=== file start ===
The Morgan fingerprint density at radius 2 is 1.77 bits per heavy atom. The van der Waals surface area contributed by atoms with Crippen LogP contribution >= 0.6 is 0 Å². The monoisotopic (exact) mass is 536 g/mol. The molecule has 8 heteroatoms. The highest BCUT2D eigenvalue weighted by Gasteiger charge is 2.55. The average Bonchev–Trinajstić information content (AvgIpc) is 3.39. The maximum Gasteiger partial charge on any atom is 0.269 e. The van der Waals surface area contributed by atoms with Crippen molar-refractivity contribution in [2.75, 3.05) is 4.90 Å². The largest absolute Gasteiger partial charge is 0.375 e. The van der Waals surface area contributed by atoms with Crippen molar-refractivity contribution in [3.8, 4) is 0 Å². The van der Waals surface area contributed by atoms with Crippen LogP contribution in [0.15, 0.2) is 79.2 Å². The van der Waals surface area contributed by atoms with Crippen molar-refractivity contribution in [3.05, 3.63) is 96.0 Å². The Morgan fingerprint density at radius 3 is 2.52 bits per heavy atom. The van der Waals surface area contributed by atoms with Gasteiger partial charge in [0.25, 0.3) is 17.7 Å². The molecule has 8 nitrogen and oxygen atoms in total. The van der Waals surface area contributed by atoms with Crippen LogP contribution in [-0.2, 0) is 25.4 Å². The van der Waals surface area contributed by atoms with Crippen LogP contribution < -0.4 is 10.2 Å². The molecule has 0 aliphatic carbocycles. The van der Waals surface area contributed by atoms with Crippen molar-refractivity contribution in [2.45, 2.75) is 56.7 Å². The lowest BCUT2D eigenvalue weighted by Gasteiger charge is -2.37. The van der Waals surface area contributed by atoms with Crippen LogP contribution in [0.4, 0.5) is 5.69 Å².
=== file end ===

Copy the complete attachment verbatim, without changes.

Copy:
The Morgan fingerprint density at radius 2 is 1.77 bits per heavy atom. The van der Waals surface area contributed by atoms with Crippen LogP contribution >= 0.6 is 0 Å². The monoisotopic (exact) mass is 536 g/mol. The molecule has 8 heteroatoms. The highest BCUT2D eigenvalue weighted by Gasteiger charge is 2.55. The average Bonchev–Trinajstić information content (AvgIpc) is 3.39. The maximum Gasteiger partial charge on any atom is 0.269 e. The van der Waals surface area contributed by atoms with Crippen molar-refractivity contribution in [2.75, 3.05) is 4.90 Å². The largest absolute Gasteiger partial charge is 0.375 e. The van der Waals surface area contributed by atoms with Crippen molar-refractivity contribution in [3.8, 4) is 0 Å². The van der Waals surface area contributed by atoms with Crippen LogP contribution in [0.15, 0.2) is 79.2 Å². The van der Waals surface area contributed by atoms with Crippen molar-refractivity contribution in [3.05, 3.63) is 96.0 Å². The Morgan fingerprint density at radius 3 is 2.52 bits per heavy atom. The van der Waals surface area contributed by atoms with Gasteiger partial charge in [0.25, 0.3) is 17.7 Å². The molecule has 8 nitrogen and oxygen atoms in total. The van der Waals surface area contributed by atoms with Crippen LogP contribution in [-0.2, 0) is 25.4 Å². The van der Waals surface area contributed by atoms with Crippen LogP contribution < -0.4 is 10.2 Å². The molecule has 0 aliphatic carbocycles. The van der Waals surface area contributed by atoms with Crippen molar-refractivity contribution in [2.45, 2.75) is 56.7 Å². The lowest BCUT2D eigenvalue weighted by Gasteiger charge is -2.37. The van der Waals surface area contributed by atoms with Crippen LogP contribution in [0.4, 0.5) is 5.69 Å².